You are correct. Your portfolio is not reflective of what you see in the headlines, and has not surged ahead like the US equities as measured by the S&P 500. But, then again would you want a portfolio consisting only of US stocks? What if the Fed raised interest rates or stopped buying up bonds? Would you be fearful that a market correction could occur, wiping away all of your gains (or most of them)?

In effect, a portfolio consisting too much of any asset class would be, as a result, taking on excess risk. We work with our clients to diversify their portfolios to lower risk and volatility. In case some asset class declines, the other asset classes can support the ones in declines. We are maintaining diverse portfolios for our clients in order to spread risk out and try to minimize volatility.

Three Retirement Strategies I Forgot to Tell My Client.

I recently met with prospective clients who needed a lot of guidance. They were entering retirement with substantial assets and sources of income, but there were important health issues to consider. It was complicated.

They had not been well served in the past. They had outlived all their previous advisors as two of them in succession had retired from the business. They had been left with several accounts of investments, IRAs and annuities, and they have to deal with multiple organizations to get the answers to their questions.

No one is helping them coordinate their planning. Nobody else knows all the pieces of the puzzle.

We spoke for a while about their situation and how I could help them. After the meeting, I thought about three other strategies that I wish I had shared with them.

1) Check to make sure the entire portfolio is working well together. Consolidation of accounts can help keep paperwork organized and simplifying tax preparation, but doesn’t help the performance of the investments. All too often, we see client’s combined portfolios inadvertently skewed too aggressive or too conservative because they never stepped back and looked at the whole portfolio. There are even cases, were a client owns several mutual funds only to realize that about 10% of their underlying investments are invested in just three stocks. While they thought they were diversified, they never took the time to review the overlap that existed between the funds.

2) As a rule of thumb, we recommend that clients spend down their accounts in the following order to minimize tax consequences: Cash, Individual and joint accounts, 401(k)s and IRAs, ROTH IRAs. There are, of course, exceptions and we don’t recommend spending an account down to zero before moving on. As a client transitions into retirement, this rule of thumb may help in planning the order of tapping each account.

3) A client should go into retirement having a good idea of what their expenses have been for the last few years so we can develop an income stream to meet their expenses without taking on unnecessary risk. If a client has yearly expenses of $50k pre-tax and $30k coming in from a pension and Social Security, we know that we need a portfolio that can generate $20k plus extra for inflation. If a client has a portfolio of $600k, then a $20k withdrawal represents about 3.5% – That’s acceptable. Now, if the client had a portfolio of $200k, then a withdrawal of $20k would be 10% and would warrant some further discussion about how to bring that down to a more reasonable rate of withdrawal.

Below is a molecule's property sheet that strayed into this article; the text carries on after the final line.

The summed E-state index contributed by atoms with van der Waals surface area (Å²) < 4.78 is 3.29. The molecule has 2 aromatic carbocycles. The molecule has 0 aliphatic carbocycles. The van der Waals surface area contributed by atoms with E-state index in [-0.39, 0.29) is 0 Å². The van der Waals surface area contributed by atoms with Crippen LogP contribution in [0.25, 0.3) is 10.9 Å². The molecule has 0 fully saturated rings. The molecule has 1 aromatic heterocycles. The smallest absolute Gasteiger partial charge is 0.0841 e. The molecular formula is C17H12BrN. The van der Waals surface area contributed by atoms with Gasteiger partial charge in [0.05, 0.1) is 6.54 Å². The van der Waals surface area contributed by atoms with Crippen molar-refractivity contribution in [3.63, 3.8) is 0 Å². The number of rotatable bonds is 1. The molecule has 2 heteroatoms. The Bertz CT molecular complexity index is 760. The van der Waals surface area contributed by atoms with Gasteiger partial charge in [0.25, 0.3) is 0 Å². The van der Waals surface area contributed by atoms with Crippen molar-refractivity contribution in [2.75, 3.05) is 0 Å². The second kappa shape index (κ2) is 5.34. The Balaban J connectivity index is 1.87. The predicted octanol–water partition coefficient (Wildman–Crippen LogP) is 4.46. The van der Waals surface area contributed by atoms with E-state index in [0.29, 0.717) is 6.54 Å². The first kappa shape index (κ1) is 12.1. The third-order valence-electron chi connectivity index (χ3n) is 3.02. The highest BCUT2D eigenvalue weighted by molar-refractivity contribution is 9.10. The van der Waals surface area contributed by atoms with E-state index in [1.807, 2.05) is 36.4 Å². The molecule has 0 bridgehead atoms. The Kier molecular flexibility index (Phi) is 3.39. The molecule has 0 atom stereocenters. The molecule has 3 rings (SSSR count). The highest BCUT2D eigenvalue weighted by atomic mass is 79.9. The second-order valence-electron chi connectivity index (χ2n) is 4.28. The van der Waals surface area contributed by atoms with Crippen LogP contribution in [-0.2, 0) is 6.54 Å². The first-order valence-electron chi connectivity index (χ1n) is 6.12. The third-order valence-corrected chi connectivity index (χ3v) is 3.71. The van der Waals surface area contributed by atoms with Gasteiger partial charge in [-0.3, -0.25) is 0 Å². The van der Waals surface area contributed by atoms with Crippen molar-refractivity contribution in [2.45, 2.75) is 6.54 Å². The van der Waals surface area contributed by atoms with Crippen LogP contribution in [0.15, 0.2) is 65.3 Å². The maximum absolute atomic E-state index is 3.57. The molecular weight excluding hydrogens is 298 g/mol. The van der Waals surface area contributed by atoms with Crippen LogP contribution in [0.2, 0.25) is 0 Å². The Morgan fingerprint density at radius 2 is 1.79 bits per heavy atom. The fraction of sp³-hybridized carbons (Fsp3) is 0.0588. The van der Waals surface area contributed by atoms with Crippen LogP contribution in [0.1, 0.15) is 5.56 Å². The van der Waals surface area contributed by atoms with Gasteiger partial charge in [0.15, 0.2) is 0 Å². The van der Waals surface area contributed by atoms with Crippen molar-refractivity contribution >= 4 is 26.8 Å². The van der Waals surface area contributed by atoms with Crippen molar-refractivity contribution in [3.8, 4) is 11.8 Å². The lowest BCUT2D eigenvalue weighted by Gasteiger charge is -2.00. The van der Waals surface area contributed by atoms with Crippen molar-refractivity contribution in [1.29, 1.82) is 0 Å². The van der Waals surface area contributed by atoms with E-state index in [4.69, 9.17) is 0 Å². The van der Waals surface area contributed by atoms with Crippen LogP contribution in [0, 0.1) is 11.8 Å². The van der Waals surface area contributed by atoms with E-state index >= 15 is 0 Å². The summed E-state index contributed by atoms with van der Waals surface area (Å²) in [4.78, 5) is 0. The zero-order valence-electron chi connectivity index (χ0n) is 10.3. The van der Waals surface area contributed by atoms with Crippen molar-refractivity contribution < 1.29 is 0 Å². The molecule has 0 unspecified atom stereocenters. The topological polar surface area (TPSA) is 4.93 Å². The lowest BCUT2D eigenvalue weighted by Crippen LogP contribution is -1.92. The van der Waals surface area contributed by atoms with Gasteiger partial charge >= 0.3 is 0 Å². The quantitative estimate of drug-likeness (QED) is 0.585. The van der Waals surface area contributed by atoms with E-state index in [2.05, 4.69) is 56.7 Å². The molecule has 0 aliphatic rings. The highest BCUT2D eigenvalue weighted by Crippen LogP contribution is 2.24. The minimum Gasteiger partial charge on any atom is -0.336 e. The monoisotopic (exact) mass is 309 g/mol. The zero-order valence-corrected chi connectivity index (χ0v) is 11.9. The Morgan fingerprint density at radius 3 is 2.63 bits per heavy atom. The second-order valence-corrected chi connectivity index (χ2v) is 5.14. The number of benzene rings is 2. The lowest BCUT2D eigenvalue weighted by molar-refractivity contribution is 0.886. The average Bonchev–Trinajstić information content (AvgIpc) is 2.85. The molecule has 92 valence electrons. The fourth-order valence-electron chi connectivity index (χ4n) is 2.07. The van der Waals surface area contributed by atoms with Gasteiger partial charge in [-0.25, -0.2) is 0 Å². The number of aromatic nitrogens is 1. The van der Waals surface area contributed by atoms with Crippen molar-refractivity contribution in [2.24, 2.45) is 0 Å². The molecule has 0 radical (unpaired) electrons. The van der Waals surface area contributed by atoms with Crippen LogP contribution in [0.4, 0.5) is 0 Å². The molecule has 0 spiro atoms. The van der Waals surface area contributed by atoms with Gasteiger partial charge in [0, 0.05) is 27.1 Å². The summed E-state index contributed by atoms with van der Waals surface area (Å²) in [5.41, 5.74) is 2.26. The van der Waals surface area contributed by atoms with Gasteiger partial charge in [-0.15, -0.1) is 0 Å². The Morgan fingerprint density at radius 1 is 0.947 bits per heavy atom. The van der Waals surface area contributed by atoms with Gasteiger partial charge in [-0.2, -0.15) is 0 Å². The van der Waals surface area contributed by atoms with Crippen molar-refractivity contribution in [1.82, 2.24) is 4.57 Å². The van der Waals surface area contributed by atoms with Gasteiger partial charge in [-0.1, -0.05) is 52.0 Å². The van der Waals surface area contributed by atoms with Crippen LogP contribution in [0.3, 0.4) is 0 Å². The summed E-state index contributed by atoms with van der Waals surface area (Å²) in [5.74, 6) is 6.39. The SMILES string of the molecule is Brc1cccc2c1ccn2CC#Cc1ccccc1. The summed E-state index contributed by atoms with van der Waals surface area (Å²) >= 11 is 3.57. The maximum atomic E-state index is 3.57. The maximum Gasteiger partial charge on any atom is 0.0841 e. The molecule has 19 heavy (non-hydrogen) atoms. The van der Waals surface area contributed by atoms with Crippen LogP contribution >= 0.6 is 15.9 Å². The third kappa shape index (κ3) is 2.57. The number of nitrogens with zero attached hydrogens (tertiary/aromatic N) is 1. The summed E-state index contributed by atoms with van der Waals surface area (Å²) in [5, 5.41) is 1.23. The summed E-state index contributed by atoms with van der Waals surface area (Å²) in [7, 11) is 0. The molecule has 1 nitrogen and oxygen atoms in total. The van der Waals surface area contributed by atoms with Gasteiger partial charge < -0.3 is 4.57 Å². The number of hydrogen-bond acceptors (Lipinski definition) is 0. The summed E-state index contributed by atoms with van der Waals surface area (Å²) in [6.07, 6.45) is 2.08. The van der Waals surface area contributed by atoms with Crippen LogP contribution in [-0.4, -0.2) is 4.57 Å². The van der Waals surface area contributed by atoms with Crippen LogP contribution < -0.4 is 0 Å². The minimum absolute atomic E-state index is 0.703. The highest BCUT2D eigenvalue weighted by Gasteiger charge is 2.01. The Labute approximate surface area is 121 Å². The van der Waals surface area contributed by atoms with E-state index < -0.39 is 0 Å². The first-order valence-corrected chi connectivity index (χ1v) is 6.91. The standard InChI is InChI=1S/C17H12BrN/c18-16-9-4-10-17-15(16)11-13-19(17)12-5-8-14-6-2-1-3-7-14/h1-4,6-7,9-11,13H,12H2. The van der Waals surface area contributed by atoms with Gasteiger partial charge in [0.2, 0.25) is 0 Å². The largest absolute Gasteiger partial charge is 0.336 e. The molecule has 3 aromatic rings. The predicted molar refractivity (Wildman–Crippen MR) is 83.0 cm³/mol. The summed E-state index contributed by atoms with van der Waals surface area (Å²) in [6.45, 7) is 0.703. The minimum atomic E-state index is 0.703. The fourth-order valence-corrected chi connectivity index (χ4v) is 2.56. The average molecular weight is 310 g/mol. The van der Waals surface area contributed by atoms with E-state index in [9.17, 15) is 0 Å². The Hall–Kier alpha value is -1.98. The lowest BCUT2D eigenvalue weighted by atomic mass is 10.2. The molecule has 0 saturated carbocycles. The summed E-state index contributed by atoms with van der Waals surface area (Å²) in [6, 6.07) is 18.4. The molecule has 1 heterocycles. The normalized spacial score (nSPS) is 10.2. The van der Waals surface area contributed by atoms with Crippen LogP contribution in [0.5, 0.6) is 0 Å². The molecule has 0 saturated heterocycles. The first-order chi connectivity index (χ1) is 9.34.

If this situation sounds familiar or if you think you can benefit from any of these strategies, we’d be happy to offer you a complimentary consultation. Please email me to get started.

 

What to do if you forgot your RMD

While there are a couple of exceptions, you’re required to take distributions from an IRA or a 401k under two circumstances. These are known as the Required Minimum Distributions, or “RMDs”, and they generally apply to:

a. Your own IRA, in the year you’ve reached age 70-1/2; and

b. An IRA you inherited, from someone other than your spouse, in the year following that person’s death.

Failure to take the RMD results in one of the most severe penalties you can imagine: the penalty is 50% of the missed distribution amount. So if your IRA is worth $100,000, and the RMD calculation is, say, $4500, the penalty for not taking that distribution is $2250. Ouch!

Luckily that penalty can be waived if you have a good excuse and you correct your oversight. The details are in the IRS guide to IRAs, Publication 590. But Boston area attorney Natalie Choate, a specialist in retirement distribution planning, summarized the process for me when I attended a seminar sponsored by the Boston Tax Institute a couple of weeks ago.

It appears that the IRS will generally waive the penalty when there is both a “reasonable cause” and “remedial action”. Reasonable cause can be an error by the IRA custodian, or bad advice from an advisor, or your illness, military service, or, surprisingly, your incarceration! The remedial action is usually your making up for the distributions that you had previously missed.